Denmark has plenty of holidays, most of which feature food or drink. All of them require plenty of food, and especially drinks. There are Danish holidays just for beer and just for cake. (A small selection of x-mas beer bottles are the backdrop in the picture above.) And in Denmark, there are many cakes, every sweet pastry is cake, and cake is almost always available. I love Denmark.
But I digress, below is a response I provided to an "Ask the Expert" feature for a campus magazine (pictured above, translated into Danish). I tried to keep it simple... but it was also an opportunity to reflect in new ways on old American traditions and holidays as well as how our traditions and holidays relate to Denmark.
Why do we celebrate Thanksgiving?
There are so many ways to answer this question! I think most Americans would say that we celebrate Thanksgiving because it is a tradition and an opportunity to be thankful for what we have. However, we tend to be more centered on the activities of the day—eating, drinking, and watching football—than we are on the meaning of giving thanks. And Thanksgiving almost always means eating too much! Plus, Thanksgiving also means two days off of work and an extra-long weekend, at least for some of us. It also means the beginning of the Christmas holiday season and, in the last decade or so, “Black Friday” shopping deals. Every year Black Friday starts earlier and earlier, with some retail stores even opening on Thanksgiving Day.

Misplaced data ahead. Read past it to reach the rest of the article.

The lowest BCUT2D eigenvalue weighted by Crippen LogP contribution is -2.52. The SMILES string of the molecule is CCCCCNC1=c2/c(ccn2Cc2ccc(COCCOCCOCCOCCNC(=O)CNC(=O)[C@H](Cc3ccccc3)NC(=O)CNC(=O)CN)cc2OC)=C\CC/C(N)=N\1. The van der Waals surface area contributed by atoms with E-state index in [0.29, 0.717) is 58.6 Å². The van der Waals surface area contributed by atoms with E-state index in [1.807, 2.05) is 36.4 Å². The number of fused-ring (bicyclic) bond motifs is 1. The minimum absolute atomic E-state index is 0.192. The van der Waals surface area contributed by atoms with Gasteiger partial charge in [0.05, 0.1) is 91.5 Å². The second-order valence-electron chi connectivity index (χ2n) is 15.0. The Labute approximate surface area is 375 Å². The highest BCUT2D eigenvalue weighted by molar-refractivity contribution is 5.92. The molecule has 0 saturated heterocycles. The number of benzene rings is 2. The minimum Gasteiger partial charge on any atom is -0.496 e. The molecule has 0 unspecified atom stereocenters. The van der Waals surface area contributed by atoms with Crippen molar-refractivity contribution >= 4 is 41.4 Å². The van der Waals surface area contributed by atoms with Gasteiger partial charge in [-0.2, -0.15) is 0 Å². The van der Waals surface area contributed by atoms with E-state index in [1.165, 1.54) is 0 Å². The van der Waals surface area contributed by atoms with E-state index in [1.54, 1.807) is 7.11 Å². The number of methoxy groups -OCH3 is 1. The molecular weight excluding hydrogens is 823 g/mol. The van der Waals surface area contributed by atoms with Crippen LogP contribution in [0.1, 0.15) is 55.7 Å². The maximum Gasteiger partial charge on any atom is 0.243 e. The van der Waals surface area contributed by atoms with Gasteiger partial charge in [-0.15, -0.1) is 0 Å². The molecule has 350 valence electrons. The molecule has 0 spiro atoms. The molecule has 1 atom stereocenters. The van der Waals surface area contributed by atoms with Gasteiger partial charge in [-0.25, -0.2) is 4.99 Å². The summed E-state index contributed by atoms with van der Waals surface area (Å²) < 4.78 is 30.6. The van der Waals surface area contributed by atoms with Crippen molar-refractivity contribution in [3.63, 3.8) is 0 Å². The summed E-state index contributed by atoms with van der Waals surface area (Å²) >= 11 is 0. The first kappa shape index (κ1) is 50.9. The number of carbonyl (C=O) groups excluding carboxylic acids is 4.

As an American Studies professor, I tend toward a more cynical explanation (if my above explanation was not already cynical enough!): we celebrate Thanksgiving because it is a way to justify our mistreatment (and genocide) of Native Americans through a myth of equality and cooperation. Further, we see gender stereotypes play out as the women cook the food and do the dishes while the men drink beer and watch football and the children watch holiday-themed movies and television shows. But of course there are diverse iterations of this Thanksgiving holiday tradition, and even Native Americans celebrate a version of Thanksgiving.
Even with my critical views and vegan diet, I am guilty of indulging in the perks of the Thanksgiving holiday. It is a day when I don’t have to work and don’t have to leave the house and can stay in my pajamas all day. My husband and I can cuddle up and watch football or non-holiday movies. I even make a vegan “Tofurky” (a product manufactured specifically for vegans to enjoy the turkey tradition) and vegan stuffing, mashed potatoes, and gravy … and of course dessert!
How much does Thanksgiving mean in a Danish context?
Being new to Denmark, I can only answer based on the little bit I have learned since I arrived just over a month ago. My short answer would be that celebrating Thanksgiving is a very hyggeligt thing to do! This very “cozy” time with family and friends, eating and drinking and being warm by the fire is very much in line with the practice of this holiday in the United States. I plan to add more candles to my future Thanksgivings! (More on hyggeligt later ... and candles are very popular in Denmark.)
But another Danish context relates to something I learned from my American Studies colleague, Jørn Brøndal, about the early Danish settlers in America. He writes about Danish travel writers’ perceptions of the Indians they encountered on their travels, and in one of our classes he talked about how the Danish settlers to the New World participated in the genocide and removal of the Indians alongside other white settlers. So, perhaps the celebration of Thanksgiving also has a deeper meaning in a Danish context! At the very least, my experience so far tells me that the Danes have a lot to be thankful for!